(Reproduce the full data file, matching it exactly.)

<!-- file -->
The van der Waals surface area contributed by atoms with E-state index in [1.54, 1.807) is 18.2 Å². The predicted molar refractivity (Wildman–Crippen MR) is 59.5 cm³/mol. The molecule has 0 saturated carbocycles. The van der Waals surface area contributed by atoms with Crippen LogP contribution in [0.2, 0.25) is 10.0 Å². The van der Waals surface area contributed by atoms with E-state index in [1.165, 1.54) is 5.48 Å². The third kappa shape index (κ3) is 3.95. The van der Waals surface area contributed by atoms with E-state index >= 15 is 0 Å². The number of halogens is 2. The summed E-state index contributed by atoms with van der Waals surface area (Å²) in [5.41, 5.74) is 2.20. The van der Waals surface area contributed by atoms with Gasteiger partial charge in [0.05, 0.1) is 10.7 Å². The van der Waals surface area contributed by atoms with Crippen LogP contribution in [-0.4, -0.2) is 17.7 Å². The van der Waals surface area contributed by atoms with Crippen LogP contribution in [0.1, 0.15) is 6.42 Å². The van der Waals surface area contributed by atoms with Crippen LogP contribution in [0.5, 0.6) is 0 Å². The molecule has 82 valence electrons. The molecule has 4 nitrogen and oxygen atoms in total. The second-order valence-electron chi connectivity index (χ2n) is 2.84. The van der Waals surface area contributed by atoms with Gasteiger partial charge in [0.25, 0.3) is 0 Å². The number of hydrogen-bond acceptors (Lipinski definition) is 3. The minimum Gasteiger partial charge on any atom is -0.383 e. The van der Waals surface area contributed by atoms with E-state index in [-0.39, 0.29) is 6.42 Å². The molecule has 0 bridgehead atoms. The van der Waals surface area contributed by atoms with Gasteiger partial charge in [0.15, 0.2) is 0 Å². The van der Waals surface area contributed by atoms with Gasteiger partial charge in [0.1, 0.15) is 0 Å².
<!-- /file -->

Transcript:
The van der Waals surface area contributed by atoms with E-state index in [1.54, 1.807) is 18.2 Å². The predicted molar refractivity (Wildman–Crippen MR) is 59.5 cm³/mol. The molecule has 0 saturated carbocycles. The van der Waals surface area contributed by atoms with Crippen LogP contribution in [0.2, 0.25) is 10.0 Å². The van der Waals surface area contributed by atoms with E-state index in [1.165, 1.54) is 5.48 Å². The third kappa shape index (κ3) is 3.95. The van der Waals surface area contributed by atoms with E-state index >= 15 is 0 Å². The number of halogens is 2. The summed E-state index contributed by atoms with van der Waals surface area (Å²) in [5.41, 5.74) is 2.20. The van der Waals surface area contributed by atoms with Gasteiger partial charge in [0.05, 0.1) is 10.7 Å². The van der Waals surface area contributed by atoms with Crippen LogP contribution in [-0.4, -0.2) is 17.7 Å². The van der Waals surface area contributed by atoms with Crippen LogP contribution in [0.1, 0.15) is 6.42 Å². The van der Waals surface area contributed by atoms with Crippen LogP contribution in [0.5, 0.6) is 0 Å². The molecule has 82 valence electrons. The molecule has 4 nitrogen and oxygen atoms in total. The second-order valence-electron chi connectivity index (χ2n) is 2.84. The van der Waals surface area contributed by atoms with Gasteiger partial charge in [0.25, 0.3) is 0 Å². The number of hydrogen-bond acceptors (Lipinski definition) is 3. The minimum Gasteiger partial charge on any atom is -0.383 e. The van der Waals surface area contributed by atoms with E-state index in [-0.39, 0.29) is 6.42 Å². The molecule has 0 bridgehead atoms. The van der Waals surface area contributed by atoms with Gasteiger partial charge in [0.15, 0.2) is 0 Å². The van der Waals surface area contributed by atoms with Gasteiger partial charge in [0.1, 0.15) is 0 Å².